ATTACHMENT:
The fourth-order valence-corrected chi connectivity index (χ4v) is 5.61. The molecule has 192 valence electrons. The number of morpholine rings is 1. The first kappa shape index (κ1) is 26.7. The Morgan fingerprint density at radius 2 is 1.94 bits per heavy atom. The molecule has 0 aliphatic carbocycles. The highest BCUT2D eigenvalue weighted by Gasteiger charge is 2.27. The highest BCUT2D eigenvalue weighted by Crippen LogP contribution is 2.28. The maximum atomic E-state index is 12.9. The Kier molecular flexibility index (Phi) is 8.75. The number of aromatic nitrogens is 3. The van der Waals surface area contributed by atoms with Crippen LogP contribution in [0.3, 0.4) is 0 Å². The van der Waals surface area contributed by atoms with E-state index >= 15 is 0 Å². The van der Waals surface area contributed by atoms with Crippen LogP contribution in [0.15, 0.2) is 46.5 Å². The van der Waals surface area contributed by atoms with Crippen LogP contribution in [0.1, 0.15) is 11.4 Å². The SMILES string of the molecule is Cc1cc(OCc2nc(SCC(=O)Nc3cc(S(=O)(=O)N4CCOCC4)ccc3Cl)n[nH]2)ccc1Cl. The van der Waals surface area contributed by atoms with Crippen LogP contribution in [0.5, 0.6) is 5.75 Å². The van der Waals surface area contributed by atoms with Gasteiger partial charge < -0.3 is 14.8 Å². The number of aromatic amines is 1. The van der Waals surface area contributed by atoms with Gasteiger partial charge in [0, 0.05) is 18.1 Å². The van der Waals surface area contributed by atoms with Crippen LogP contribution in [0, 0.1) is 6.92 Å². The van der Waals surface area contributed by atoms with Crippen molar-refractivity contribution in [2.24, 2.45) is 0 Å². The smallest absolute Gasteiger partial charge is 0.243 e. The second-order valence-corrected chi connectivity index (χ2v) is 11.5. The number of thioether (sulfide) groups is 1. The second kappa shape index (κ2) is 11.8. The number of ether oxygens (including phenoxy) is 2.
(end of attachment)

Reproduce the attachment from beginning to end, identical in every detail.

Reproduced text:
The fourth-order valence-corrected chi connectivity index (χ4v) is 5.61. The molecule has 192 valence electrons. The number of morpholine rings is 1. The first kappa shape index (κ1) is 26.7. The Morgan fingerprint density at radius 2 is 1.94 bits per heavy atom. The molecule has 0 aliphatic carbocycles. The highest BCUT2D eigenvalue weighted by Gasteiger charge is 2.27. The highest BCUT2D eigenvalue weighted by Crippen LogP contribution is 2.28. The maximum atomic E-state index is 12.9. The Kier molecular flexibility index (Phi) is 8.75. The number of aromatic nitrogens is 3. The van der Waals surface area contributed by atoms with Crippen LogP contribution in [0.3, 0.4) is 0 Å². The van der Waals surface area contributed by atoms with E-state index >= 15 is 0 Å². The van der Waals surface area contributed by atoms with Crippen LogP contribution in [0.15, 0.2) is 46.5 Å². The van der Waals surface area contributed by atoms with Crippen LogP contribution in [0.1, 0.15) is 11.4 Å². The SMILES string of the molecule is Cc1cc(OCc2nc(SCC(=O)Nc3cc(S(=O)(=O)N4CCOCC4)ccc3Cl)n[nH]2)ccc1Cl. The van der Waals surface area contributed by atoms with Crippen LogP contribution in [0.5, 0.6) is 5.75 Å². The van der Waals surface area contributed by atoms with Gasteiger partial charge < -0.3 is 14.8 Å². The number of aromatic amines is 1. The van der Waals surface area contributed by atoms with Gasteiger partial charge in [0, 0.05) is 18.1 Å². The van der Waals surface area contributed by atoms with Crippen LogP contribution in [0, 0.1) is 6.92 Å². The van der Waals surface area contributed by atoms with Crippen molar-refractivity contribution in [2.24, 2.45) is 0 Å². The smallest absolute Gasteiger partial charge is 0.243 e. The second-order valence-corrected chi connectivity index (χ2v) is 11.5. The number of thioether (sulfide) groups is 1. The second kappa shape index (κ2) is 11.8. The number of ether oxygens (including phenoxy) is 2.